I pass ketchup and mustard down the line, blop jalapeno yogurt on my plate. "Mmmm."

"Mmmm," Janie echoes, "having mint on my salad reminds me of summer."

"Mmm. Me too." I swallow in big mouthfuls. "So good."

We grin. Mint. Summer. And in a small skip of a moment, it dawns on me: she's big, grown, old enough for a smell to evoke a whole season. A mile post, another chink in the path, and then before I can even swallow time skips on.


874. Lulie's eye doctor and how she scored perfect on the eye test.

875. Long drive to the big city and how we play Would You Rather, Kids' Edition.

876. The zoo! A whole half a day wandering the zoo. And how we all loved different animals.

877. Tea cookies. Lemon ginger creams.

878. Green grass, billowing rhubarb.

879. Honey yogurt.

880. Dried mangos.

881. How Jack suggests we do Sunday laundry after church and then does it.

882. Lulie's prayer, "And thank-you that you not stop loving us. Amen."

883. How Jane picks up after Jack and Lulie quiet and unnoticed, just for kindness.

884. How Rosie flaps her arms to the other kids when I get her up each morning.

885. A mountain of paper pots turned into six and a half flats of plants that husband hauls out to the sun every morning and back in at night.

886. The promise of a garden.

887. Momma e-mailin' to see how I'm doing.

888. A whole watermelon gobbled up save one small wedge.

889. Jack and Craig in new shirts -- wild plaid.

890. Fried chicken and spoiling-your-socks-off love on the farm.

891. A big bag of spinach.

892. Singing at the top of our lungs when we drive and how Lulie shouts, "HEY!" on all the wrong beat.

893. How my children melt under soft words of encouragement.

894. How Rosie folds her one-year-old hands when we pray.

895. Craig's cheerful advice, "Well if you want to be a better mom, just be a better wife." And how even though we giggle and laugh, it's so true.

Thanks, Momma, for the photo.

holy     experience

Sunday, May 15, 2011

Birthday Party

"That Dana and Susan, mmmm, their special," she says. Her voice rattles. The wrinkles at the corners of her eyes smile. "Mmmm, that Dana, he always talks to me," Great-Grammie squints when she smiles. "And Susan, she held the baby for you."

The living room splayed in tissue wrap and dust from the feet of family, Craig's Grammie and I squint our eyes and take in the last moments, ride out the coattails of the evening. Another birthday and our whole big family gathers. Conversation spins like a giant ferris wheel. I marvel at the love between us.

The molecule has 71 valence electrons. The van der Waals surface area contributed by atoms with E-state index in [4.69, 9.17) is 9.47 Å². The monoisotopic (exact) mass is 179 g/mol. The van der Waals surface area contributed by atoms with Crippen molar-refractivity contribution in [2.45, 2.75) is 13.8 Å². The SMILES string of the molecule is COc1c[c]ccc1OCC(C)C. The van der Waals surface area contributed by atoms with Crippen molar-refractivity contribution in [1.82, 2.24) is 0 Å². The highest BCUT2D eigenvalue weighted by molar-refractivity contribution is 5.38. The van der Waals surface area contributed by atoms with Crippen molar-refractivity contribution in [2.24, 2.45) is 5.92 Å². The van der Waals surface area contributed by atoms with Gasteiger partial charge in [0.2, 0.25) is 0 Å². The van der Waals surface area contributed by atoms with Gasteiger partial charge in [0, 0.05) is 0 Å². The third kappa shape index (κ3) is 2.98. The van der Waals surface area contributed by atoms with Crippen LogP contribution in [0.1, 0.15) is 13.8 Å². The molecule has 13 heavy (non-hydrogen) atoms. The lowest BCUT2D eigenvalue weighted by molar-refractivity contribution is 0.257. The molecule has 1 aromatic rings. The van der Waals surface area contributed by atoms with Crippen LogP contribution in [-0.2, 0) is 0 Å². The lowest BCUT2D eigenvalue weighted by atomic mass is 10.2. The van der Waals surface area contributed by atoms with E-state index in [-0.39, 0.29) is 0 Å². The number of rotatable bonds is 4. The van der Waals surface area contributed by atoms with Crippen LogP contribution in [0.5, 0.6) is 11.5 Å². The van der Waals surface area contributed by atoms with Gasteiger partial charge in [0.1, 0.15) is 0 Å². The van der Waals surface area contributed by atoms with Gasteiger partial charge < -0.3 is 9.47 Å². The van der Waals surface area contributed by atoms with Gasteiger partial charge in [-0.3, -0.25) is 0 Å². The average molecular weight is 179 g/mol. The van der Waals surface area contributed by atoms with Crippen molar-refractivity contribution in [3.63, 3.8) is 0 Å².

"And, I told him I will pray for him," she nods.

"Oh, thank-you, Grammie, thank-you." I pat her arm.

Everyday she prays down her prayer list, stair steps into the day on angel wings. I watch her white hair all curls and wisp. She talks on with love for my parents, and as she weaves the words, I feel it, the underpinnings of love: the strength one generation passes to the next.


856. A pink dress, white flowers and ruffles for Peter and Rose's wedding.

857. Silver flip-flops to match.

858. A bouquet of pretty clothes for girls.

859. Jack and Craig off fishing like men.

860. Myra Rose nuzzled into my neck.

861. A family date at the Costco deli and how we all share my almond rolled chocolate ice cream bar.

862. A wedding shower and how us sister-in-laws gather like friends.

863. How niece and nephew come early when they ride to church with us and dress the baby and feed the children and add many hands to our morning routine.

864. How we all trundle into church early for once.

865. Slow rain that drenches deep.

866. Rotisserie chicken, caesar salad, wild rice with caramelized onions, and dinner rolls: birthday dinner.

867. The salutation: you're the people who care about these kids the most, I'm so glad you could be here. Family.

868. Bare feet, fresh swept hardwood floors.

869. How Jane and I spend away a whole afternoon folding paper pots and sipping coffee and sweet-milk.

870. Lulie's declaration," I'm a WOMAN now because I'm BIGGER," eyebrows raised, chin tucked.

871. The gush of love I feel for my parents when Great-Grammie speaks such affection for them.

872. How husband rolls up the big living room rug and shines the floors for the party. And how he leaves our big dining table moored out in the living room just for a change, for me.

873. His strong arms and steady pace.

holy     experience

Sunday, May 8, 2011


Well, I just won't buy you nice clothes, if you get stuff on them like that.

My words circle back to me. Jane, there on the hearth, she tries to rub jelly off her shirt. It embeds, a purple blot on peony pink. I huff.

Across the room, Craig's eyes ensnare me, a snag run down the middle of my anger. I look away and sigh.